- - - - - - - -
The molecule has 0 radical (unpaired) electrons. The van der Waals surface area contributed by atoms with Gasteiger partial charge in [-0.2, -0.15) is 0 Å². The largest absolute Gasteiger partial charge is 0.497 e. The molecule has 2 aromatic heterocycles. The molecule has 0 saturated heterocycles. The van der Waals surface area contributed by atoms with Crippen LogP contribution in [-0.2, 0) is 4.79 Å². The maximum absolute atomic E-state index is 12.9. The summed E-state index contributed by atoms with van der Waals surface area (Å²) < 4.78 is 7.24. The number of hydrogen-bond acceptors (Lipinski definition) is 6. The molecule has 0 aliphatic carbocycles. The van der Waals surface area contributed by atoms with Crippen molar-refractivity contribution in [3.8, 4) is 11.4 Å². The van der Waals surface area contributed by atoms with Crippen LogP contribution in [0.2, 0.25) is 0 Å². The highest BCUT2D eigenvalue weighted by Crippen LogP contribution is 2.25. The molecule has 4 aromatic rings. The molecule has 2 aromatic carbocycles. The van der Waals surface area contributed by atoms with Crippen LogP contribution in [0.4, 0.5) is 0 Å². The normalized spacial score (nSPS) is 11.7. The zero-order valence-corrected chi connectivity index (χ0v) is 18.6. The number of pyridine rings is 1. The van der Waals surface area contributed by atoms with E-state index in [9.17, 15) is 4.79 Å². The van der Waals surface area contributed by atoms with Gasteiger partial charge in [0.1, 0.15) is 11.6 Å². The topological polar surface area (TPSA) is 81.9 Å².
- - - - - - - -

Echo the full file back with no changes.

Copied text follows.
The molecule has 0 radical (unpaired) electrons. The van der Waals surface area contributed by atoms with Gasteiger partial charge in [-0.2, -0.15) is 0 Å². The largest absolute Gasteiger partial charge is 0.497 e. The molecule has 2 aromatic heterocycles. The molecule has 0 saturated heterocycles. The van der Waals surface area contributed by atoms with Crippen LogP contribution in [-0.2, 0) is 4.79 Å². The maximum absolute atomic E-state index is 12.9. The summed E-state index contributed by atoms with van der Waals surface area (Å²) < 4.78 is 7.24. The number of hydrogen-bond acceptors (Lipinski definition) is 6. The molecule has 0 aliphatic carbocycles. The van der Waals surface area contributed by atoms with Crippen molar-refractivity contribution in [3.8, 4) is 11.4 Å². The van der Waals surface area contributed by atoms with Crippen LogP contribution in [0.2, 0.25) is 0 Å². The highest BCUT2D eigenvalue weighted by Crippen LogP contribution is 2.25. The molecule has 4 aromatic rings. The molecule has 2 aromatic carbocycles. The van der Waals surface area contributed by atoms with Crippen LogP contribution in [0.4, 0.5) is 0 Å². The normalized spacial score (nSPS) is 11.7. The zero-order valence-corrected chi connectivity index (χ0v) is 18.6. The number of pyridine rings is 1. The van der Waals surface area contributed by atoms with E-state index in [9.17, 15) is 4.79 Å². The van der Waals surface area contributed by atoms with Gasteiger partial charge in [0.1, 0.15) is 11.6 Å². The topological polar surface area (TPSA) is 81.9 Å².